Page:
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Clare Pillman, Chief Executive of Natural Resources Wales (NRW), talks about the challenges of managing Wales’ natural resources and how she is enabled to do this by strong legislation and a functioning government.
Pillman contextualises that, growing up in northeast Wales, she knows “what an unjust transition looks like”, recalling how the steel works were closed and the coal mines were abandoned.
Reflecting on the cost of living and inequality challenges of today, she firmly believes that partners in the public, private, and voluntary sector have the power to bring about a change that is fair, just, and ensures nobody gets left behind.
“We have been living with the legacy of an unjust transition for a very long time. This is not where we want to be this time round,” Pillman says.
NRW was established in April 2013 with a mandate to deliver an integrated approach to managing the environment and natural resources of Wales. In bringing together the functions of the Environment Agency Wales, the Countryside Council for Wales, and the Forestry Commission Wales, NRW became Wales’ largest Government Sponsored Body. Since its formation, this single entity has been using its influence, tools and mechanisms to shape the future of Wales’ approach to natural resource and ecosystem management.
Pillman describes it as a “watershed moment” for environmental policy in Wales.
NRW is now responsible for the management of 8 per cent of Wales’ land mass and manages in the region of 50 per cent of Wales’s nature reserves. It is the nation’s largest timber producer, producing around £40 million worth of timber per year. Pillman further explains that the organisation has “huge amounts of production across the estate and onshore wind on our land”.
Challenges and evolution
Pillman describes the task of merging together different organisations with very different responsibilities and having to deliver significant cost savings has not been without its challenges.
“The varied nature of the work that we do can sometimes lead to debates about our approach,” she says.
However, she says that this is “positive” as “we cannot, as an organisation, retreat to our trenches; we have to reach a decision and reach a point of view. That can be on anything from how the land that we manage is used, where we take a decision, perhaps, to do wind turbines, where we do peatland restoration, where we have commercial timber, where we do naturally-led regeneration.”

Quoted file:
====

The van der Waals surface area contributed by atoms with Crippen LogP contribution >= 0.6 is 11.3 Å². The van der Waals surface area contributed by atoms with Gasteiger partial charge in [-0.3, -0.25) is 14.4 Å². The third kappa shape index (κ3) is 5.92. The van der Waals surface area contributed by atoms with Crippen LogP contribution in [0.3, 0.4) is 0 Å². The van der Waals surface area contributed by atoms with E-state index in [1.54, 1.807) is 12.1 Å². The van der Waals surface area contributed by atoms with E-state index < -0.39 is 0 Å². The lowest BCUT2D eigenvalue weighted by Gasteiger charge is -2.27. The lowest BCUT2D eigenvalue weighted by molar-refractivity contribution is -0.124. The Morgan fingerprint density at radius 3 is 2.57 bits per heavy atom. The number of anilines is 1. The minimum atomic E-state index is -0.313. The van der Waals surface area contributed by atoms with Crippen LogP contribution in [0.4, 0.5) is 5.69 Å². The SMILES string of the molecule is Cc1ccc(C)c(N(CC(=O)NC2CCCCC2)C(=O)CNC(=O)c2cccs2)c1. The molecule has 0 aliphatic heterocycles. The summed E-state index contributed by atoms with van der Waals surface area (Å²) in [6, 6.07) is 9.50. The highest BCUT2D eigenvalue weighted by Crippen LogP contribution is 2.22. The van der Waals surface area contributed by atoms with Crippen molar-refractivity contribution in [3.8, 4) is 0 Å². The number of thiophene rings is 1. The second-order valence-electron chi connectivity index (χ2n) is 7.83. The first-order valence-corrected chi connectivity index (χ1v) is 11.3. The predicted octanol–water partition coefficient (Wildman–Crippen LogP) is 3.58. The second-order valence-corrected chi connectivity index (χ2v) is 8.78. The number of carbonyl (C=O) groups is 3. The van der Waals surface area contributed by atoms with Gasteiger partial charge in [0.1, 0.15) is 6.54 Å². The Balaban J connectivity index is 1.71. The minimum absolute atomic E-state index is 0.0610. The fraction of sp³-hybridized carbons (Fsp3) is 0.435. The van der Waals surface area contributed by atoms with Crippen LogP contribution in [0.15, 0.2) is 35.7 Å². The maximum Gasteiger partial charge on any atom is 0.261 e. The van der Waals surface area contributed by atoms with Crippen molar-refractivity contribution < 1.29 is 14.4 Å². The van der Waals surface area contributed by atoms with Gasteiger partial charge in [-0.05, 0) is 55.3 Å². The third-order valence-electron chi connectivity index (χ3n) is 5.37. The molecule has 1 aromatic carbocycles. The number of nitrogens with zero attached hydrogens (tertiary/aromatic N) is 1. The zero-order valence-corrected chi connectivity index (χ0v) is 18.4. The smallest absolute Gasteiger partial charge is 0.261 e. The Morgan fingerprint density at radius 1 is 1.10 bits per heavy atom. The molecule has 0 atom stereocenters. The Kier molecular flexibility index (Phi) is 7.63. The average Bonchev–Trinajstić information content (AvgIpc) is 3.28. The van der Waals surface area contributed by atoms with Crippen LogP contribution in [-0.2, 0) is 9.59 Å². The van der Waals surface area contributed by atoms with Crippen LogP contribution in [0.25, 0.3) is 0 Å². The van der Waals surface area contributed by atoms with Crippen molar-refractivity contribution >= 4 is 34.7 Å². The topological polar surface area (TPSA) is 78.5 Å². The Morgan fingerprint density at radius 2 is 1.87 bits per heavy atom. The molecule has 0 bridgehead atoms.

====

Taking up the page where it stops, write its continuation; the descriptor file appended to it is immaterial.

Earlier in 2023, NRW launched its Corporate Plan to 2030: Nature and People Thriving Together. It focuses on three wellbeing objectives that will guide its response to the triple threats to the planet. She describes NRW’s vision as “very straightforward” – to see nature recovering, to mitigate and adapt to the climate emergency, and to minimise pollution.
The plan recognises where NRW is best placed to lead the way to meet the 2030 targets for nature and climate with the unique tools and powers it has. But it also stresses the importance of pooling resources and collaborating with partners, sharpening the focus on social and environmental justice to make sure no part of society gets left behind.
Central to realising this vision, according to Pillman, is political support. “Our relationship with government is that we are at arm’s length; which can be difficult for government as we sometimes need to tell them things they do not want to hear. But we are also a key delivery organisation for them.”
Two pieces of legislation, the Wellbeing of Future Generations Act and Environment (Wales) Act 2016 have been key enablers for NRW to work in collaboration with partners.
In the Wellbeing of Future Generations Act, the role of public services boards (PSBs) to work at a local level to deliver for local communities, was enshrined. The PSBs bring together local authorities, health organisations, NRW, and emergency responders to share knowledge and deliver on the issues that matter most at a local level.
“One of the requirements of the Environment (Wales) Act was the requirement for us to publish a State of Natural Resources Report (SoNaRR) – an environmental stocktake which provides powerful evidence to guide Wales’ future path,” Pillman explains. “Alongside that are our area statements which are at a more granular local level and give meaning and relevance to the different requirements of the Welsh environment. The Act also sets out the principles of the sustainable management of natural resources (SMNR), which underpins everything we do as an organisation.”
Pillman points to the future ambitions of NRW to contribute to Wales’ net zero by 2050 ambitions, highlighting that 86 per cent of the organisation’s emissions can be linked to its supply chain. “As a landowner, operator, and zero carbon organisation, we know that we must set an example to others, meeting the highest standards in how we work,” Pillman says.
“Social partnerships and how we procure things can deliver huge change. But we must also endeavour to do more – to radically change the way we live, how we work together, how we think about and plan for the future. With the public sector leading the way, we can quite literally move mountains, and build a thriving economy, vibrant communities, and a more resilient world for current and future generations.”